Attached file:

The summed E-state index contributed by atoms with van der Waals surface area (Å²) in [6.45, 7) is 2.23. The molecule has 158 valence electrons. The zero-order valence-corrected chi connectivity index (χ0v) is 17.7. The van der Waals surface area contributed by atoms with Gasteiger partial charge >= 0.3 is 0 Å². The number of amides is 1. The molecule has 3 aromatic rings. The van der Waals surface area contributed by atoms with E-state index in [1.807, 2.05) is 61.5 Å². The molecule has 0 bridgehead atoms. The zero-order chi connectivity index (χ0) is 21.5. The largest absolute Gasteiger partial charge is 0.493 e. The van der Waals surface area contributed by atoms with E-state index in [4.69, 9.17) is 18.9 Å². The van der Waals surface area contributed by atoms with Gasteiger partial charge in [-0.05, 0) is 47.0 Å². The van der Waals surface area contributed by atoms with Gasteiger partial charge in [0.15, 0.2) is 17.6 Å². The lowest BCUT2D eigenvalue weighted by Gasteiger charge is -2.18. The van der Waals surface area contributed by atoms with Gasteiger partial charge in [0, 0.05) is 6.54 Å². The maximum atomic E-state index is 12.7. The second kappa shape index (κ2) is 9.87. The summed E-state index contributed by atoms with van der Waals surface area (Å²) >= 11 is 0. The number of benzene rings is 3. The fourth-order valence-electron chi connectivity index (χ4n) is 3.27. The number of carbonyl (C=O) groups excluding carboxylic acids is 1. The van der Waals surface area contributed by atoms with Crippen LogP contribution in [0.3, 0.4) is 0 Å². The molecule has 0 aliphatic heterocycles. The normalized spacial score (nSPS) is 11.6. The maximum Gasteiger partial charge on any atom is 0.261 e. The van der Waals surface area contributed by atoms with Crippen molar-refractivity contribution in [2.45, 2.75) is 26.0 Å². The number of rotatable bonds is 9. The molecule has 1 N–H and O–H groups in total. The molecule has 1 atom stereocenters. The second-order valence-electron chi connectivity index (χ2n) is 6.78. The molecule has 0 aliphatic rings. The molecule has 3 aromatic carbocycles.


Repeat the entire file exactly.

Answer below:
The summed E-state index contributed by atoms with van der Waals surface area (Å²) in [6.45, 7) is 2.23. The molecule has 158 valence electrons. The zero-order valence-corrected chi connectivity index (χ0v) is 17.7. The van der Waals surface area contributed by atoms with Gasteiger partial charge >= 0.3 is 0 Å². The number of amides is 1. The molecule has 3 aromatic rings. The van der Waals surface area contributed by atoms with E-state index in [1.807, 2.05) is 61.5 Å². The molecule has 0 bridgehead atoms. The zero-order chi connectivity index (χ0) is 21.5. The largest absolute Gasteiger partial charge is 0.493 e. The van der Waals surface area contributed by atoms with E-state index in [4.69, 9.17) is 18.9 Å². The van der Waals surface area contributed by atoms with Gasteiger partial charge in [-0.05, 0) is 47.0 Å². The van der Waals surface area contributed by atoms with Gasteiger partial charge in [0.15, 0.2) is 17.6 Å². The lowest BCUT2D eigenvalue weighted by Gasteiger charge is -2.18. The van der Waals surface area contributed by atoms with Gasteiger partial charge in [0, 0.05) is 6.54 Å². The maximum atomic E-state index is 12.7. The second kappa shape index (κ2) is 9.87. The summed E-state index contributed by atoms with van der Waals surface area (Å²) >= 11 is 0. The number of benzene rings is 3. The fourth-order valence-electron chi connectivity index (χ4n) is 3.27. The number of carbonyl (C=O) groups excluding carboxylic acids is 1. The van der Waals surface area contributed by atoms with Crippen LogP contribution in [0.3, 0.4) is 0 Å². The molecule has 0 aliphatic heterocycles. The normalized spacial score (nSPS) is 11.6. The maximum Gasteiger partial charge on any atom is 0.261 e. The van der Waals surface area contributed by atoms with Crippen molar-refractivity contribution in [2.45, 2.75) is 26.0 Å². The number of rotatable bonds is 9. The molecule has 1 N–H and O–H groups in total. The molecule has 1 atom stereocenters. The second-order valence-electron chi connectivity index (χ2n) is 6.78. The molecule has 0 aliphatic rings. The molecule has 3 aromatic carbocycles.